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ABSTRACT: The presentation of seizures and epilepsy in YouTube videos.

We evaluated videos on the social media website, YouTube, containing references to seizures and epilepsy. Of 100 videos, 28% contained an ictal event, and 25% featured a person with epilepsy recounting his or her personal experience. Videos most commonly fell into categories of Personal Experience/Anecdotal (44%) and Informative/Educational (38%). Fifty-one percent of videos were judged as accurate, and 9% were inaccurate; accuracy was not an applicable attribute in the remainder of the videos. Eighty-five percent of videos were sympathetic towards those with seizures or epilepsy, 9% were neutral, and only 6% were derogatory. Ninety-eight percent of videos were thought to be easily understood by a layperson. The user-generated content on YouTube appears to be more sympathetic and accurate compared to other forms of mass media. We are optimistic that with a shifting ratio towards sympathetic content about epilepsy, the amount of stigma towards epilepsy and seizures will continue to lessen.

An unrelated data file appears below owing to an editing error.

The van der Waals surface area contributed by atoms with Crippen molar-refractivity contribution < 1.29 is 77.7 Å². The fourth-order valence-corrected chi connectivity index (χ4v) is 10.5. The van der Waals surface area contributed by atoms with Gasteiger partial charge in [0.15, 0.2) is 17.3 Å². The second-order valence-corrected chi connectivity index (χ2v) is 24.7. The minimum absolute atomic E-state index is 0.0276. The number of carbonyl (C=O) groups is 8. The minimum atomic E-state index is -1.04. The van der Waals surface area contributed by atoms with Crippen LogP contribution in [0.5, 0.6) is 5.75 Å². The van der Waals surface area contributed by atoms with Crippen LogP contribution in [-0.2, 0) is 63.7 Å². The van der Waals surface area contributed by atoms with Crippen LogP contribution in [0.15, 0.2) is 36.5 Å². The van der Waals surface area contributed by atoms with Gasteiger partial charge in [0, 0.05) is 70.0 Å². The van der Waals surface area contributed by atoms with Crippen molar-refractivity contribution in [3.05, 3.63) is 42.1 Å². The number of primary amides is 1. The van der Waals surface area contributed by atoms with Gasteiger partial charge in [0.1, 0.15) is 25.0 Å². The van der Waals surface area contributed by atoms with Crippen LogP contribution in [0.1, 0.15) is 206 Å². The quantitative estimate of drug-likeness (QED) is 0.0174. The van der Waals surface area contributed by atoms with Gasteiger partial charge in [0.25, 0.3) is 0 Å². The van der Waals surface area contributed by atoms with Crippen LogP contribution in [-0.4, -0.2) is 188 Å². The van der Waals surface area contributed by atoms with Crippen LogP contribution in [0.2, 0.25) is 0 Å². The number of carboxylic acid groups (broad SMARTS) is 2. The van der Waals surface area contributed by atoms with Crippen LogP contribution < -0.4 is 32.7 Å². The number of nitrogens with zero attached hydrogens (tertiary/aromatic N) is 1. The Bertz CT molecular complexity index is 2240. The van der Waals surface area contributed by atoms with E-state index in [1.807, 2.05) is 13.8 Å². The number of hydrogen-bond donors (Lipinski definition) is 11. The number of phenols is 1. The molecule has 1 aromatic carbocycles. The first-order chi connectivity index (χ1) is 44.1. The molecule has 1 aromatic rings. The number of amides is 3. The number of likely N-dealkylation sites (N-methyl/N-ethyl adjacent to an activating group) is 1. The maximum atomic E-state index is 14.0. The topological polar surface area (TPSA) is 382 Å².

via The presentation of seizures and epilepsy in … [Epilepsy Behav. 2013] – PubMed – NCBI.

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Brian is a research scientist and educational technologist. He helped transform Pfizer’s Medical Education Group and previously served in educational leadership roles at HealthAnswers, Inc.; Acumentis, LLC.; Cephalon; and Wyeth. He taught graduate medical education programs at Arcadia University for 10 years. Dr. McGowan recently authored the book "#socialQI: Simple Solutions for Improving Your Healthcare" and has been invited to speak internationally on the subject of information flow, technology, and learning in healthcare.

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